Three of the four homes consumed by the fire were occupied. Several other outbuildings were damaged in the blaze that was first reported Sunday afternoon but within hours, threatened the town of Peachland, population 5,200.
Hundreds more people remain on evacuation alert in the community 380 kilometres northeast of Vancouver.
Elsie Lemke, director of emergency operations for the District of Peachland, said officials were in the process of notifying owners about the damage.
No one has been injured.
"Our hearts go out to the property owners who have suffered loss because of this fire," she said.
A cloud of white smoke hung over Peachland on Monday, drifting above the forested mountainsides to the west of town.
The sky was clear, but residents were hopeful for the forecast that predicted rain. On the downside, the wind was picking up with the same strong gusts that swept the blaze down the mountainside and towards the lakeside community.
IN PHOTOS: WILDFIRE (story continues below)
A steady stream of helicopters flew over Okanagan Lake, filling up with water to drop on the blaze, which by Monday was about two square kilometres in size — unchanged from overnight — and only 50 per cent contained, said Lemke.
Ron Polak noted the increasing winds with worry, wondering if he and his wife would soon be among those forced out of their homes.
"From my house, through the trees, you can see a lot of smoke," said the 50-year-old carpenter.
"It was a pretty late night for us."
Polak said he first heard about the fire from a friend who was watching it from across the street.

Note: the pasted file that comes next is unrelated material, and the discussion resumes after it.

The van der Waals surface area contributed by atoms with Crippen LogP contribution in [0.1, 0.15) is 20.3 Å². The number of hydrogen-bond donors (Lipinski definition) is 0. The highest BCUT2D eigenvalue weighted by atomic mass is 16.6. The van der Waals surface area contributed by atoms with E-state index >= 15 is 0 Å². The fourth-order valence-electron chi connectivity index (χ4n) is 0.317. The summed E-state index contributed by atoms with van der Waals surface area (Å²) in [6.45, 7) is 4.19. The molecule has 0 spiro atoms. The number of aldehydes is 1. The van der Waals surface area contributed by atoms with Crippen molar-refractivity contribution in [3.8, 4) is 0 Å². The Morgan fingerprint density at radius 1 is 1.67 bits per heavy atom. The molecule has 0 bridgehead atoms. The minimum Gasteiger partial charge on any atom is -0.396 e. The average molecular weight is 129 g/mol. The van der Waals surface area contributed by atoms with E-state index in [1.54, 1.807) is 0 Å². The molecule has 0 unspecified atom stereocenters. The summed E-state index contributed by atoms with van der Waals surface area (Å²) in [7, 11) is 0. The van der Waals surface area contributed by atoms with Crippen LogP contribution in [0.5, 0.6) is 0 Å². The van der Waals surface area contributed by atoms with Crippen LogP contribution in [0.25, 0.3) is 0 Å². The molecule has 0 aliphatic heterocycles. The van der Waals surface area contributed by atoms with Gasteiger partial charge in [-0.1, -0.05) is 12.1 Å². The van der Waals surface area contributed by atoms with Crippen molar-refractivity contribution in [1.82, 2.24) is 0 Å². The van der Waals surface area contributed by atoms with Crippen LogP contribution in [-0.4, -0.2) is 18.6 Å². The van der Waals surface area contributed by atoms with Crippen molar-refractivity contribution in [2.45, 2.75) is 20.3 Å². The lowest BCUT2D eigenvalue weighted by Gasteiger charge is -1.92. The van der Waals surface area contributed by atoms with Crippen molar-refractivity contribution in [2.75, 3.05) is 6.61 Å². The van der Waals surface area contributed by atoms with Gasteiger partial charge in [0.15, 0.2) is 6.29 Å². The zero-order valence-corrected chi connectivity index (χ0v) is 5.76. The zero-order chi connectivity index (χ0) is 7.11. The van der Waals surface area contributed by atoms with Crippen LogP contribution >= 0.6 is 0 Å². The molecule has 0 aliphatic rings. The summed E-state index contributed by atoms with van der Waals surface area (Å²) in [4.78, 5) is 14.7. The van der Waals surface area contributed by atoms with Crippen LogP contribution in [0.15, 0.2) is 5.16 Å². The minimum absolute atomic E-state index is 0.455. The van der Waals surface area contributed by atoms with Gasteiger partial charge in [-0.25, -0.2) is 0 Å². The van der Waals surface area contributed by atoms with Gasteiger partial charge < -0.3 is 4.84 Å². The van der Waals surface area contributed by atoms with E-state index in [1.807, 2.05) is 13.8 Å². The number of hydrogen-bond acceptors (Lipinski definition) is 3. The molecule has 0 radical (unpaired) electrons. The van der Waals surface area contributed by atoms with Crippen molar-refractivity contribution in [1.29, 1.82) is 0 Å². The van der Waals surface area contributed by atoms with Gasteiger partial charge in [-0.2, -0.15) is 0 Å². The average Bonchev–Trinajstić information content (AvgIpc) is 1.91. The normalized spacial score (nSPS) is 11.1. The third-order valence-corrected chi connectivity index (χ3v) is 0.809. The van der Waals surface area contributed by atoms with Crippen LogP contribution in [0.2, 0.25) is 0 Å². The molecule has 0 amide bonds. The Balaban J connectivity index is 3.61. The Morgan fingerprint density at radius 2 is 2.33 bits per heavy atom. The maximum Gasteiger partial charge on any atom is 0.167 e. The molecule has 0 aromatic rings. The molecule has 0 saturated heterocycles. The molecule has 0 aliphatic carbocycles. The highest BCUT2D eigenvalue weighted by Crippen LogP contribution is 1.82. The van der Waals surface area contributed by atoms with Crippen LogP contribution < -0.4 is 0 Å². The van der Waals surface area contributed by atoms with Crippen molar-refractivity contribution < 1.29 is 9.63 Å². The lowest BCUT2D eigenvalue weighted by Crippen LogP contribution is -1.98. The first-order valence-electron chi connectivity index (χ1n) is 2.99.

"He actually phoned and said he was having some fun watching the fire, and then he got a little nervous and a bunch of us went there and got his stuff out of there and got him out," he said.
"Next thing I knew, we were trying to get back into town to get other people out."
Polak noted everyone in the Okanagan is respectful of the awesome power of forest fires. The arid region is home to award-winning wineries, but the same dry conditions that make vineyards a success can pose a forest fire hazard during dry summers.
Nine years ago, a late August forest fire around Kelowna, 25 kilometres up the road from Peachland, forced 27,000 people from their homes and eventually destroyed 239 homes.
"Everybody's pretty conscious (about the fire risk). It's the reality," Polak said.
"2003 was a pretty big fire, but that was on the other side of the lake. This is more in your backyard."
Peachland Fire Chief Grant Topham said crews worked furiously through Sunday afternoon and throughout the night and managed to save many, many other homes from the wind-driven blaze.
"It was very hard to slow it down with the wind events and the crews worked hard," Topham said.
Peachland Mayor Keith Fielding had been handing out awards at a summer fair Sunday when the forest fire began to rage. He raced home to help his wife and disabled daughter evacuate into their motor home. They were among the hundreds who spent the night in a hotel.
"I know I speak for all council when I say our thoughts are with those who suffered loss from the fire and those who are still awaiting news that they can return to their homes," Fielding said at a news conference Monday.
"The response to this quick moving fire has been exceptional."
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